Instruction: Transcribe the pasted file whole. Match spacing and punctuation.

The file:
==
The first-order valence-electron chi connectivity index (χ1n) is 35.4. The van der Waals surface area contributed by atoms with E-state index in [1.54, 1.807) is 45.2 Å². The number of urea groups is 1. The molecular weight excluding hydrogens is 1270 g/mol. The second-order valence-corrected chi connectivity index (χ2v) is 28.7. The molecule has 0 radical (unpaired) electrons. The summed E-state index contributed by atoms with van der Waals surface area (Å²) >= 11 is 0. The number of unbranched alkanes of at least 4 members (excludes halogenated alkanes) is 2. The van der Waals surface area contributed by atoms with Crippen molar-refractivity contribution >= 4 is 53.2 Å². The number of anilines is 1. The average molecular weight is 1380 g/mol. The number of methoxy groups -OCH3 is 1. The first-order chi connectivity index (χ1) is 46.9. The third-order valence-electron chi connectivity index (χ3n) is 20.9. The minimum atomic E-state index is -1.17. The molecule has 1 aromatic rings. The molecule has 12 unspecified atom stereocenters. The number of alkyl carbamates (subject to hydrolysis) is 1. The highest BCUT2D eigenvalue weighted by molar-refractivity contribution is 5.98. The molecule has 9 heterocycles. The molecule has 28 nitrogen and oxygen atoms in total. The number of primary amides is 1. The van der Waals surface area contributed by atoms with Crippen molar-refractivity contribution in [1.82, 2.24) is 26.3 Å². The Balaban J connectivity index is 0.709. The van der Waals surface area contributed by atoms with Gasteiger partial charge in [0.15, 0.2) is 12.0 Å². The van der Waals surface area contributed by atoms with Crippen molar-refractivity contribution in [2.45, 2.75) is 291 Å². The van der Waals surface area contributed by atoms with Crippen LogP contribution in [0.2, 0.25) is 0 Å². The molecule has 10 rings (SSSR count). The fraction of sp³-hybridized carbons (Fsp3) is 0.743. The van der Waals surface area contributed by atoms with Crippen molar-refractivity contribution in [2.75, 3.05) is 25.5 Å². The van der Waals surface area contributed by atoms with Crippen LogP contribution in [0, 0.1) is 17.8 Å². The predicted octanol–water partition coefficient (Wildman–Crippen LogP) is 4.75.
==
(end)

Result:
The first-order valence-electron chi connectivity index (χ1n) is 35.4. The van der Waals surface area contributed by atoms with E-state index in [1.54, 1.807) is 45.2 Å². The number of urea groups is 1. The molecular weight excluding hydrogens is 1270 g/mol. The second-order valence-corrected chi connectivity index (χ2v) is 28.7. The molecule has 0 radical (unpaired) electrons. The summed E-state index contributed by atoms with van der Waals surface area (Å²) >= 11 is 0. The number of unbranched alkanes of at least 4 members (excludes halogenated alkanes) is 2. The van der Waals surface area contributed by atoms with Crippen molar-refractivity contribution >= 4 is 53.2 Å². The number of anilines is 1. The average molecular weight is 1380 g/mol. The number of methoxy groups -OCH3 is 1. The first-order chi connectivity index (χ1) is 46.9. The third-order valence-electron chi connectivity index (χ3n) is 20.9. The minimum atomic E-state index is -1.17. The molecule has 1 aromatic rings. The molecule has 12 unspecified atom stereocenters. The number of alkyl carbamates (subject to hydrolysis) is 1. The highest BCUT2D eigenvalue weighted by molar-refractivity contribution is 5.98. The molecule has 9 heterocycles. The molecule has 28 nitrogen and oxygen atoms in total. The number of primary amides is 1. The van der Waals surface area contributed by atoms with Crippen molar-refractivity contribution in [1.82, 2.24) is 26.3 Å². The Balaban J connectivity index is 0.709. The van der Waals surface area contributed by atoms with Gasteiger partial charge in [0.15, 0.2) is 12.0 Å². The van der Waals surface area contributed by atoms with Crippen molar-refractivity contribution in [2.45, 2.75) is 291 Å². The van der Waals surface area contributed by atoms with Crippen LogP contribution in [0.2, 0.25) is 0 Å². The molecule has 10 rings (SSSR count). The fraction of sp³-hybridized carbons (Fsp3) is 0.743. The van der Waals surface area contributed by atoms with Crippen molar-refractivity contribution in [2.75, 3.05) is 25.5 Å². The van der Waals surface area contributed by atoms with Crippen LogP contribution in [0, 0.1) is 17.8 Å². The predicted octanol–water partition coefficient (Wildman–Crippen LogP) is 4.75.